On the subject of price, there are a few things you might be interested to know. The systems installed with the program averaged around $3.50/kw, which translates to $24,500 for an average size system. A federal tax credit returns 30 percent of that, though, and a state-sponsored program of renewable energy credits returns another 25 percent over five years, so the net present cost would be about $11,000.

Depending on electric use, assumptions about whether and how much electric rates will change in the coming years, etc., photovoltaic systems installed through the program are expected to pay for themselves in savings well within their lifespan.

Ultimately, of course, my family’s decision to go with solar power has more to do with our commitment to helping make renewable energy the norm in Illinois than saving money on our electric bill (although I’m not complaining about that, either). I also like the fact that much of the money we spent to bring electricity to our house in the coming years went to support good, local jobs.

If you participated in the Solar C-U Program, please know that the Illinois Solar Energy Association (ISEA) is looking for host sites for its annual Illinois Solar Tour, coming up on October 1. If you missed the Solar C-U Program but you’re still interested to explore home solar as an option, your best bet is to start with the vendors listed on the ISEA website at

Thursday, August 25, 2016

Highlights from a summer trip to Colorado

Annual cicadas enliven dog days with love song

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Never in many years of fishing have I heard a better report than this, which came from an enthusiastic young man at the counter of St. Peter’s Fly shop in Fort Collins, Colorado: “Everybody’s catching fish everywhere,” he said.

“Everywhere,” in this case, meant the 40-some miles of the Cache la Poudre River above Ft. Collins. And within 24 hours, “everyone” included me. I caught brown trout, rainbow trout and brook trout all within walking distance of our campsite, and I fished only in the time between dinner and sunset. Don’t worry, though—this isn’t a commentary about fishing. It’s about the wildlife highlights of a camping trip my wife, Karen, and I took in July.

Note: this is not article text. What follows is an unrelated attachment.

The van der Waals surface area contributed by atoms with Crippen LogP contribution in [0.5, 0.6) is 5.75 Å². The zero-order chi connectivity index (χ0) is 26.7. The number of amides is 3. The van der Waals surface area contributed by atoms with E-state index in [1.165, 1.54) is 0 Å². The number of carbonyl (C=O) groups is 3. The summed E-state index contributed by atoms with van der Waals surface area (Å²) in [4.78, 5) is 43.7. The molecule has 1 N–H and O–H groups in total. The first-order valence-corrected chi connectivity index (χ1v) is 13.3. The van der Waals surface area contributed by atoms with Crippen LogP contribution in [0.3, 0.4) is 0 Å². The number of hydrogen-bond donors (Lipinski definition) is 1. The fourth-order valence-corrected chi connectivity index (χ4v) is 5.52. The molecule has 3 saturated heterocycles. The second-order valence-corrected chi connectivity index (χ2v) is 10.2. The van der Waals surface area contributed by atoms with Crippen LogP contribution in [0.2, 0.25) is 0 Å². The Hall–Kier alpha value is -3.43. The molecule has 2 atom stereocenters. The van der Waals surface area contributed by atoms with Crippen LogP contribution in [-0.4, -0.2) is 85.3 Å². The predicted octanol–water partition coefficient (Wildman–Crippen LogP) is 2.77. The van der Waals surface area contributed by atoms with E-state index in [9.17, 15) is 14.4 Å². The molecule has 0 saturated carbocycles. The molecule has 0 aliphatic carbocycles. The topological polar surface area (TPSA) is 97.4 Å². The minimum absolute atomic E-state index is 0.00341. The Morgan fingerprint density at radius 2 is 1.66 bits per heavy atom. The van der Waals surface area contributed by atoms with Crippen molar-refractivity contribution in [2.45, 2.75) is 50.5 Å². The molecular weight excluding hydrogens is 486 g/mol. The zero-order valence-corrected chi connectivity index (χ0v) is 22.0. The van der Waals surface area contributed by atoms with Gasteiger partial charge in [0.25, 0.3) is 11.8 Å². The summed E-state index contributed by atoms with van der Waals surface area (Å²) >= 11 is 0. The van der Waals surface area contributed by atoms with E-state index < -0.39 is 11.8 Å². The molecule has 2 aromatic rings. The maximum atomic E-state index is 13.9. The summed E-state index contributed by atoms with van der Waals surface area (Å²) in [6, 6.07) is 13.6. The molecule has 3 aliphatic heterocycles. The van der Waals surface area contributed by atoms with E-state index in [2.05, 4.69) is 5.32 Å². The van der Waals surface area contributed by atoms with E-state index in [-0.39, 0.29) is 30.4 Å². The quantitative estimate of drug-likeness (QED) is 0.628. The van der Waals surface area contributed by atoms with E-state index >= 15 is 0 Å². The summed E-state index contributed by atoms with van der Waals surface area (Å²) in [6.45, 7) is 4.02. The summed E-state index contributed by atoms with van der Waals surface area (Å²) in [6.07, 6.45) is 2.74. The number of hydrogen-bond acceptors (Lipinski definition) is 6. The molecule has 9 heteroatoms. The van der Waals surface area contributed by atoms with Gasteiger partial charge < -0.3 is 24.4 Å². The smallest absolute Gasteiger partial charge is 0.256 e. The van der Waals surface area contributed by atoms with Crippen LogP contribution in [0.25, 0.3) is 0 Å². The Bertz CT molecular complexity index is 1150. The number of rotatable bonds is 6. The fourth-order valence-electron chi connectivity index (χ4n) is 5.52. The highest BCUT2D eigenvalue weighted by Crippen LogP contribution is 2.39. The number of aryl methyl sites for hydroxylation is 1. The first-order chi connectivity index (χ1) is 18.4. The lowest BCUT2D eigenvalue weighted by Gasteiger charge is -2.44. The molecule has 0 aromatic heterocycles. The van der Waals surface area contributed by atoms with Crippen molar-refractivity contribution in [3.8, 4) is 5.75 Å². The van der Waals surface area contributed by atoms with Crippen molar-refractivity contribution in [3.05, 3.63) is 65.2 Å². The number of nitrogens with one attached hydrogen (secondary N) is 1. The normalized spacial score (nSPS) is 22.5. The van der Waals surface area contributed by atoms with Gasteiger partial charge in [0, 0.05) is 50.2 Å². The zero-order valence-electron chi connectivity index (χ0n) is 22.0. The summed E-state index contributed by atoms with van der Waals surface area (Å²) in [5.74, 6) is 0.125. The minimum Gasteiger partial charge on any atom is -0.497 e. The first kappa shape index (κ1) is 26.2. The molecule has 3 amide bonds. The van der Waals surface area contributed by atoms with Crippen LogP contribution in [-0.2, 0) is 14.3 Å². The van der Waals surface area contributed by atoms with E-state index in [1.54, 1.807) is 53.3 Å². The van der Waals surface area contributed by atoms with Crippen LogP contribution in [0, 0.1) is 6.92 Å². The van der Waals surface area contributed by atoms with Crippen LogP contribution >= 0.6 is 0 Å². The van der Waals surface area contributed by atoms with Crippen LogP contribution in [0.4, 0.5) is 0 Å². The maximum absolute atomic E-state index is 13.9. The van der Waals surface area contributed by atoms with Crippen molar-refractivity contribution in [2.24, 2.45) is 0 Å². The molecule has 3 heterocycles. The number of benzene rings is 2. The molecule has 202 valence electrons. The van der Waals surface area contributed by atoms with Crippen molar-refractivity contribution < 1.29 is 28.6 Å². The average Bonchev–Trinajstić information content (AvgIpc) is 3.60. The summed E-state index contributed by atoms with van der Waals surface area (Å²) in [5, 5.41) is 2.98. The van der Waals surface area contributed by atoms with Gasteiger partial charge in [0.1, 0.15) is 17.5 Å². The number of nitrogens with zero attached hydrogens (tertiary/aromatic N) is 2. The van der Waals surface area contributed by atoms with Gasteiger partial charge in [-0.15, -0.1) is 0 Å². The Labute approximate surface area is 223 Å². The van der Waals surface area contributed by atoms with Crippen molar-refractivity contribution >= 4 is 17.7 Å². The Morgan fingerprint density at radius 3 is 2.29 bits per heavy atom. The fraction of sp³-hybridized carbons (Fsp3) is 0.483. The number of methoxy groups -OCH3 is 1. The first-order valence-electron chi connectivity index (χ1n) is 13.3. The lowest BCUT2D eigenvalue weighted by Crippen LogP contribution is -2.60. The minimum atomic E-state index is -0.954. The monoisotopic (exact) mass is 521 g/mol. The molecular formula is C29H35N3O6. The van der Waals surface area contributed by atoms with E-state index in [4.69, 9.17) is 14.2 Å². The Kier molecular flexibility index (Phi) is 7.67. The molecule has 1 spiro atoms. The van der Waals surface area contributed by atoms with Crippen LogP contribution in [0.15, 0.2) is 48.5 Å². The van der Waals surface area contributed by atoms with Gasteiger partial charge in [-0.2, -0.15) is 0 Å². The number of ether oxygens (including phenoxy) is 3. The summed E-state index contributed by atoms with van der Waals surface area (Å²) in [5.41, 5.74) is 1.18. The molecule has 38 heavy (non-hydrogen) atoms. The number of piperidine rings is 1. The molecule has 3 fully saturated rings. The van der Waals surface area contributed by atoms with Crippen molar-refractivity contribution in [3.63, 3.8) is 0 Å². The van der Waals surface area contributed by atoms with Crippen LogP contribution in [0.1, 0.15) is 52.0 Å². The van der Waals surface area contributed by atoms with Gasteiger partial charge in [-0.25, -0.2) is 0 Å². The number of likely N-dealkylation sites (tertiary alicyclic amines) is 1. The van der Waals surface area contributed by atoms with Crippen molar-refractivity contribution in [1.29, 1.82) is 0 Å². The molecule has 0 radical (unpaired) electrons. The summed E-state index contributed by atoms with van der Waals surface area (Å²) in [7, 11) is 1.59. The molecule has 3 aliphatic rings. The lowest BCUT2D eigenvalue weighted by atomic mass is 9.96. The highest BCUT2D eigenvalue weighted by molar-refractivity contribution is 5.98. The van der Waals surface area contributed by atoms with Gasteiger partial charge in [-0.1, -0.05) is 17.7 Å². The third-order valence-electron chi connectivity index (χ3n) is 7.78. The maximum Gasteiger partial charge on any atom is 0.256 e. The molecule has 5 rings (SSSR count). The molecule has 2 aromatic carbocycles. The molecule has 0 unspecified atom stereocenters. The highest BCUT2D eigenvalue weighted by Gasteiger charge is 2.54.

Most of our time in the Poudre Canyon was spent hiking with a good friend from graduate school who’s now a faculty member at Colorado State University. And the most interesting stream creature we encountered was not a fish at all, but an American dipper, North America’s only truly aquatic songbird.

It’s easy enough to picture a dipper, since it looks much like an American robin without the orange-red breast. But it’s difficult to imagine a dipper in action until you’ve seen it. One moment, it’s perched on a rock in the middle of a swift mountain, stream and the next it dives into the torrent headfirst, disappearing from sight. Surely it will be carried away, was my thought upon seeing this for the first time. Not so, though--up it pops moments later with a prize gleaned from the streambed.

Dippers eat aquatic insects and just about any other kind of small creature found in the streams where they live, including worms, small fish, and fish eggs. Dippers nest near streams, too, either on natural structures, such as cliffs, or up under bridges. Once we understood their affinity for bridges, we made a point of pausing at each one to see whether there were dippers using it, and often there were.

Our most dramatic encounter with wildlife took place in Rocky Mountain National Park. On a day-hike up to an alpine lake there, our trail ascended through excellent elk habitat, and before long we heard from hikers who were on their way down that, indeed, a herd of cows and calves lay ahead.

We may be flatlanders, but we had to laugh when one man assured us we needn’t be concerned about them, saying, “It’s only moms and babies.” Elk cows protect their young fiercely, and, weighing in at 500 pounds, they are formidable mothers.

As bad luck would have it, we passed one of the babies grazing in a thicket without seeing it, and so came between it and its mother, who was with the rest of the herd, a little farther up the trail. Baby squealed. Mama raised her head in alarm, fixed her eyes on us and gave a series of sharp barks. We scrambled twenty feet up the steep, smooth rock face on our left—our only real option, since the thick growth of trees on our right formed an impassable barrier.

Perched atop the slope, we waited until the calf passed below and rejoined the herd, and then we waited a little longer until the entire group moved away from the trail ahead. From that point forward, waiting for the elk to move away from the trail became a regular part of hiking that day.

I hope your summer included some time outside, whether it was far afield or here in Illinois. I’ve got a report on environmental developments from the home front in store for next week.